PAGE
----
Yesterday, our doctor was wonderful in telling us what it might look like to undergo either option, and was good to explain to us that the longer we wait for the birth, the more health risks are involved for Julee that may have an effect on subsequent pregnancies.  That was something I hadn’t thought about.  She also told us that whether we induced or carried to term, we can pretty much do whatever we want during the delivery process.  Many people, we were told, like to hold the baby, take pictures, have a pastor baptize the baby, or make footprints.  We were free to do this during our baby’s delivery, which was a comfort to us.  We were also comforted to know that our baby is not in pain, and will not suffer during the birth or during death.  Our baby will pass peacefully.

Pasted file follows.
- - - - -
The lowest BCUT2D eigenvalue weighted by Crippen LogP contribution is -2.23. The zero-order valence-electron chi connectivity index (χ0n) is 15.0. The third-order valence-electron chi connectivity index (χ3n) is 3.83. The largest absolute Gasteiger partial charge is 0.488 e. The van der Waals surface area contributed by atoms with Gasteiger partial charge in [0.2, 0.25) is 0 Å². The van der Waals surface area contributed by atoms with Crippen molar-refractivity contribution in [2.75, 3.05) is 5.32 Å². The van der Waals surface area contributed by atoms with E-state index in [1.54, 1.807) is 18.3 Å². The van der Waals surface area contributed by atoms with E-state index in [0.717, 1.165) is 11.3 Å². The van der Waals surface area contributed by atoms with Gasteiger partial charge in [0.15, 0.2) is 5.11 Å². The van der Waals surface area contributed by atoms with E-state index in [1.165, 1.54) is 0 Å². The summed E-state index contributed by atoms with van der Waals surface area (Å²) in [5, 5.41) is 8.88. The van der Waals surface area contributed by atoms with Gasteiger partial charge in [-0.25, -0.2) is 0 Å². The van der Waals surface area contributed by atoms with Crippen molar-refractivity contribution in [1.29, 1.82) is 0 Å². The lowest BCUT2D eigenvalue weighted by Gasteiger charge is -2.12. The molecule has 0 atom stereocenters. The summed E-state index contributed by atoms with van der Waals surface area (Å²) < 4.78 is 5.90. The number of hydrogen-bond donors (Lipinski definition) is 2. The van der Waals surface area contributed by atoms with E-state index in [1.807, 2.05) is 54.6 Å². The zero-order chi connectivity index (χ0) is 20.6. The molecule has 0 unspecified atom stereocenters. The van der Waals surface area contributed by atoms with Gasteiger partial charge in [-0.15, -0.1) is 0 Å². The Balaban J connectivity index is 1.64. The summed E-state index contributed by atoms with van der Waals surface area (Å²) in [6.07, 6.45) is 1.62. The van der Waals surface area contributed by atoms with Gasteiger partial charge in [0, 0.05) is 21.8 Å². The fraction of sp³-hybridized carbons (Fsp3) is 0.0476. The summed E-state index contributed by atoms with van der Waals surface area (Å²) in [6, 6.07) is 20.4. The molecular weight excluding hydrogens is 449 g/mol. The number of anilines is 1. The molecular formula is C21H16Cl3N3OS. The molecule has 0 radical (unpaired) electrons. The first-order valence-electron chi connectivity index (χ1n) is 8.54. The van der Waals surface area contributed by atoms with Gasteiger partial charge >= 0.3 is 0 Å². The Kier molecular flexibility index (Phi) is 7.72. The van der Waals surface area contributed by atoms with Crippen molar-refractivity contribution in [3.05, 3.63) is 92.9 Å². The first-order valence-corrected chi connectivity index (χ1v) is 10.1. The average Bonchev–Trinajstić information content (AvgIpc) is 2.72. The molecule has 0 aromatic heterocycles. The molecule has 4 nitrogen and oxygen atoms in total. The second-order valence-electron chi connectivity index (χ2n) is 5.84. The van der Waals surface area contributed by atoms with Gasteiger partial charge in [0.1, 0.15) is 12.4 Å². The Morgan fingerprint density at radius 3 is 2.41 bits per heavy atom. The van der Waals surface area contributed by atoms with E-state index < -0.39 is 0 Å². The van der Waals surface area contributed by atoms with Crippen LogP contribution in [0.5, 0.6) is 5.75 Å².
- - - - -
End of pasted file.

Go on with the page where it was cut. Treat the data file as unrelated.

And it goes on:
During the ultrasound, we were told that we were having a baby girl.  It really helped me and Julee both to humanize our child.  In a time like this, we no longer wanted to refer to our baby as “it.”  We can say “she.”  We were also told that the doctor was 100% certain that our little girl has anencephaly.  Strangely enough, this was a relief for us.  It allowed for us to accept the lot that we’ve been given and to engage in what we should do next.

We have chosen to name our baby Hosanna Elizabeth Dunn.  Hosanna, of course, is the cry of praise that was given to Jesus on Palm Sunday.  It was originally meant as a both a cry of praise and a cry for help.  One translation we saw read, “save now, we pray!”  Julee and I both feel that this was a perfect name for our baby.  Elizabeth was chosen not because it’s Julee’s middle name, but because it means “consecrated to God.”  Again, we felt it was a perfect name for her as we prepare to give her to God for healing and to make her whole.